So grateful to have had @MauriceWFP with me at our Washington Square Park event. @WorkingFamilies has been on the front line of the fight for racial and economic justice, and I'm honored to have their support. We're going to build this grassroots movement together. pic.twitter.com/WMxCY62IZF
— Elizabeth Warren (@ewarren) September 20, 2019
Tip O’Neill always warned candidates not to neglect the voters who could be assumed to be on their side: People like to be asked.
Elaine Godfrey, at the Atlantic:
In 2016, Bernie Sanders described the Working Families Party (WFP), a grassroots progressive organization, as “the closest thing there is” to his “vision of democratic socialism.” The group endorsed him in his primary race against Hillary Clinton, and it’s grown more powerful in the past three years, as it has sought to build a multiracial populist movement nationwide. But this time around, with Sanders taking another shot for the White House, the group is throwing its weight behind someone else: Elizabeth Warren. The group’s surprising decision could be an early indicator of how progressives—including those who backed Sanders in the past—are planning to organize and vote next year.
“The political conditions are different” in this election, Maurice Mitchell, the national director of the WFP, told me earlier this week, after the group announced that Warren defeated Sanders in a vote of WFP members and leadership, earning 61 percent compared to Sanders’s 36 percent. Unlike in 2016, there is more than one progressive candidate in the race to choose from, Mitchell said. Warren “has a track record of finding that nexus between visionary structural change and also the tools to operationalize it.”
Mitchell’s reasoning echoed the sentiments of other progressive voters I’ve spoken with recently. They have affection for Sanders and appreciate what he’s done for the movement, as roughly one dozen voters explained to me this week. But Warren, they argued, is proffering a kinder, gentler version of progressivism—one that is rooted in her experience, simple to understand, and compelling enough to attract a broad swath of voters.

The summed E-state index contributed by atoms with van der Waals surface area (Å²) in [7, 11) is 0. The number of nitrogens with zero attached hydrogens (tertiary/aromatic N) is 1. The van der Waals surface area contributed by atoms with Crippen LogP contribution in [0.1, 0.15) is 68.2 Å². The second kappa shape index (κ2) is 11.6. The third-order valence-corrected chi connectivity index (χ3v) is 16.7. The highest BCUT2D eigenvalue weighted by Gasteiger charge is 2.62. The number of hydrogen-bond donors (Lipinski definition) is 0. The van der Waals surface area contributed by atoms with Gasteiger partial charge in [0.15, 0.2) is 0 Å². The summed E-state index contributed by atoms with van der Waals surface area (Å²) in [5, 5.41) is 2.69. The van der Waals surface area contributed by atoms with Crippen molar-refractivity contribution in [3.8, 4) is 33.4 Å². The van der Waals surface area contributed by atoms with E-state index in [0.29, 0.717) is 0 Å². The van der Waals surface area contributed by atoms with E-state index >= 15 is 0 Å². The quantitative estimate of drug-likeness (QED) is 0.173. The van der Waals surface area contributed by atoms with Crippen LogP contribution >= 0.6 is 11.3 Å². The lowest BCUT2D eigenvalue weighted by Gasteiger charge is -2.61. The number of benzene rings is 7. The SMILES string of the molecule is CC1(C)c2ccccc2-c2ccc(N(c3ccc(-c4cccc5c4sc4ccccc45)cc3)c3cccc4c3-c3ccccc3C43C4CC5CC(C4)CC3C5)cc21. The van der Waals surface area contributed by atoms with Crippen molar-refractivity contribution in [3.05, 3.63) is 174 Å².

“She’s everything Bernie is—but a bit more electable,” said Joe Piluso, a 71-year-old former Sanders supporter and former social-services worker living in San Diego…
For many of the voters I spoke with for this story, their preference for Warren boils down to one core conclusion: She’s likable. I heard the same thing in July at Netroots Nation, an annual convention for progressive activists, where the cardigan-wearing former public-school teacher was the clear 2020 favorite. “I really feel like she would throw herself in front of a bus for us,” one attendee told me at the time. “There’s nobody who’s more earnest.”
Barbara Helmick, the director of programs at DC Vote, an organization advocating for Washington, D.C., statehood, told me this week that she feels a connection to Warren. “There’s a level of warmth and confidence and just such true passion that it really inspires me in a way that none of the other candidates do,” Helmick said. Sanders, by contrast, has developed a reputation as the prickly grandfather of the progressive movement, constantly finger-wagging and shouting himself hoarse. “He’s very strong and didactic and opinionated,” said Linda Day, a 78-year-old retiree from Houston. But while she supported Sanders in 2016, she now views him as a “polarizing figure.”…
For the WFP’s part, Warren’s candidacy has been a long time coming. Though the group endorsed Sanders in 2016, it only did so after an unsuccessful push to draft Warren into the race. “Warren has always been a dream candidate for progressives,” says Heather McGhee, the former president of the progressive think tank Demos. She views the WFP, with its wide-ranging network of grassroots activists, as a bellwether for the organizing base of the left. If she’s right, Sanders and his supporters could be faced with disappointing news this spring.
“I think Bernie is Moses,” said Day, the former Sanders supporter, with a chuckle. “He’s led progressives to the promised land, but I don’t see him crossing over and being president.”
Thank you to everyone who passed me a note in the selfie line in New York City—they mean the world to me. pic.twitter.com/adfH8In2lq
— Elizabeth Warren (@ewarren) September 19, 2019
Senator Elizabeth Warren: "Yeah, I was there [on the selfie line] four hours, but I'll tell you what: so was the last guy in line." pic.twitter.com/YCs5xYV9vO
— Maddow Blog (@MaddowBlog) September 18, 2019
This is good and interesting. Though, for Warren, the more important constituency in her rise hasn't been converting ex Sanders supporters, but old Hillary supporters who were skeptical of progressive agenda just last cycle. A much bigger pothttps://t.co/G6G73Gede5
— Steadman™ (@AsteadWesley) September 20, 2019
— Kevin Robillard (@Robillard) September 19, 2019